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Grosgrain is a textile with a very tight weave and narrow ribbing, giving it a ridged texture. The material is most often used to make ribbons and trim. The tight weave makes it very sturdy, and slightly stiff, two features that can sometimes be advantageous with trims and ribbons. Many fabric and sewing supply stores sell grosgrain ribbon in a variety of colors, and intrepid crafters can also dye their own if they cannot find a match for their needs. This ribbon is available in whole spools or by the length.
In the form of ribbon, grosgrain almost feels like corded fabric, with stiff ribs that run across it. Typically, both edges of the ribbon are bordered with another rib, which keeps it crisp. At cut ends, grosgrain my be sewn over or treated with a dot of lacquer to prevent unraveling. The material is also used to make larger width textiles, such as those use in gowns and jackets. A garment sewn from it tends to be formal, with a stiff shape that takes advantage of the natural crispness of the material.
Many garments are trimmed with grosgrain, which can provide a crisp edge and a nice contrast. It is also used for ties or sashes on dresses, hats, and other garments, and it can be used to make large, stiff bows. In addition, grosgrain ribbon is used to suspend military medals and honors, as well as some civilian decorations. The ribbon comes in a number of widths, but tends to be used in a wide format with a bright, contrasting color.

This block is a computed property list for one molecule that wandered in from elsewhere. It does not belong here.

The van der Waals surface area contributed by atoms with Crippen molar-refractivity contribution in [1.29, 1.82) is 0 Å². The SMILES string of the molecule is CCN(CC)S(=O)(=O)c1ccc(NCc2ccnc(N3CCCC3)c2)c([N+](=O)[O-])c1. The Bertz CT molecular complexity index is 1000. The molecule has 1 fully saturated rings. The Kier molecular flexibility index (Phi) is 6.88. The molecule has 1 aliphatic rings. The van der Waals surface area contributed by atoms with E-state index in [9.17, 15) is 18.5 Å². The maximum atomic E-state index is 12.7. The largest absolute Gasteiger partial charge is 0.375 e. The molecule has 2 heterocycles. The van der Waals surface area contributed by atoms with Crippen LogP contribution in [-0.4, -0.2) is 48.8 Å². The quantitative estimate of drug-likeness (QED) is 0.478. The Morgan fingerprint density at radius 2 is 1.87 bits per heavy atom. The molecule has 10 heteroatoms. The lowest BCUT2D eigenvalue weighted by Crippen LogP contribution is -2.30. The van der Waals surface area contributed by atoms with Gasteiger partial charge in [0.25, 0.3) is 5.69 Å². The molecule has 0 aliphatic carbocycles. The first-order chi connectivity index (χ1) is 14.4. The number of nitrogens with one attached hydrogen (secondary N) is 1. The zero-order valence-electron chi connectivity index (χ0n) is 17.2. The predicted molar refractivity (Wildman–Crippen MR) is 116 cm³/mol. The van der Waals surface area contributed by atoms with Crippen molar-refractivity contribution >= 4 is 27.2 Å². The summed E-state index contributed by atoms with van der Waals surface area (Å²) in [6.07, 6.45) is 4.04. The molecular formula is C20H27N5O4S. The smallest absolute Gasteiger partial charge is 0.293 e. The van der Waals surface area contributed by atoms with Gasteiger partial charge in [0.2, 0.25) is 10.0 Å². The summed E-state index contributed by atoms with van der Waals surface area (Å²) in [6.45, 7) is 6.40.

Silk is the traditional material for grosgrain, but the material can also be made from nylon and synthetics. As a general rule, the ribbon looks slightly glossy, and it can be solid or striped. When it is striped, the stripes usually run against the grain of the ribbing, although they may also run parallel, depending on personal aesthetics. Other patterns in contrasting colors, such as dots and diamonds, are also not unusual.
When using grosgrain, sewers should take care that it is hemmed or sealed properly, to prevent fraying. This can be an issue especially with ribbons, particularly those that are used to hold brooches and decorations. A sharp tug in the wrong direction can unravel an amazing amount of material, which could be a great tragedy for the wearer. It will also show pin holes and marks, so should be handled with care.